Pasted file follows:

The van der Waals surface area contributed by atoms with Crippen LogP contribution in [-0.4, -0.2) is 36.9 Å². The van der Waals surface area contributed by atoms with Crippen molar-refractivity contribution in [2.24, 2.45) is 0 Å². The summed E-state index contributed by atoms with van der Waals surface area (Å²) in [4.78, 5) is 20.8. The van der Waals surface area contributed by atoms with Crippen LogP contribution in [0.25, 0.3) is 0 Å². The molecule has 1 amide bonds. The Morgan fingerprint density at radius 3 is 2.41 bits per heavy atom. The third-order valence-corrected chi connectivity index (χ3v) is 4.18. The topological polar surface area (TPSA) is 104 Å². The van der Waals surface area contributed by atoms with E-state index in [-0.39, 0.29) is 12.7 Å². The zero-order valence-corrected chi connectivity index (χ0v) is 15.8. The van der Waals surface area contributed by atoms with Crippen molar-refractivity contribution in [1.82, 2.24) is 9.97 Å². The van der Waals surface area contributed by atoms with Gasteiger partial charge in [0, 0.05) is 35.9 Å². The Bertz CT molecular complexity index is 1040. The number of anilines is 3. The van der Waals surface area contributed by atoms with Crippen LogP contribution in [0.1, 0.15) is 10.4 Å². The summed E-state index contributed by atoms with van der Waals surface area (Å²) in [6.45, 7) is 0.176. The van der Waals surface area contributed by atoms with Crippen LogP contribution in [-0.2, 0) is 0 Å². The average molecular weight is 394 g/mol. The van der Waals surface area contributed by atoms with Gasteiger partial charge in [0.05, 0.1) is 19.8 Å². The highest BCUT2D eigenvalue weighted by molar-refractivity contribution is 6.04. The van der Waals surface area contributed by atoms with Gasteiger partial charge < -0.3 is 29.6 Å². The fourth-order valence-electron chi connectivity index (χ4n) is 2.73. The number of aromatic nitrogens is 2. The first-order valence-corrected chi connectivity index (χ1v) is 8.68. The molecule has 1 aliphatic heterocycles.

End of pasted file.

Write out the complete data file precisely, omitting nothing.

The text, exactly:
The van der Waals surface area contributed by atoms with Crippen LogP contribution in [-0.4, -0.2) is 36.9 Å². The van der Waals surface area contributed by atoms with Crippen molar-refractivity contribution in [2.24, 2.45) is 0 Å². The summed E-state index contributed by atoms with van der Waals surface area (Å²) in [4.78, 5) is 20.8. The van der Waals surface area contributed by atoms with Crippen LogP contribution in [0.25, 0.3) is 0 Å². The molecule has 1 amide bonds. The Morgan fingerprint density at radius 3 is 2.41 bits per heavy atom. The third-order valence-corrected chi connectivity index (χ3v) is 4.18. The topological polar surface area (TPSA) is 104 Å². The van der Waals surface area contributed by atoms with E-state index in [-0.39, 0.29) is 12.7 Å². The zero-order valence-corrected chi connectivity index (χ0v) is 15.8. The van der Waals surface area contributed by atoms with Crippen molar-refractivity contribution in [1.82, 2.24) is 9.97 Å². The van der Waals surface area contributed by atoms with Gasteiger partial charge in [0, 0.05) is 35.9 Å². The Bertz CT molecular complexity index is 1040. The number of anilines is 3. The van der Waals surface area contributed by atoms with Crippen LogP contribution in [0.1, 0.15) is 10.4 Å². The summed E-state index contributed by atoms with van der Waals surface area (Å²) in [6.45, 7) is 0.176. The van der Waals surface area contributed by atoms with Crippen LogP contribution in [-0.2, 0) is 0 Å². The average molecular weight is 394 g/mol. The van der Waals surface area contributed by atoms with Gasteiger partial charge in [0.05, 0.1) is 19.8 Å². The highest BCUT2D eigenvalue weighted by molar-refractivity contribution is 6.04. The van der Waals surface area contributed by atoms with Gasteiger partial charge < -0.3 is 29.6 Å². The fourth-order valence-electron chi connectivity index (χ4n) is 2.73. The number of aromatic nitrogens is 2. The first-order valence-corrected chi connectivity index (χ1v) is 8.68. The molecule has 1 aliphatic heterocycles.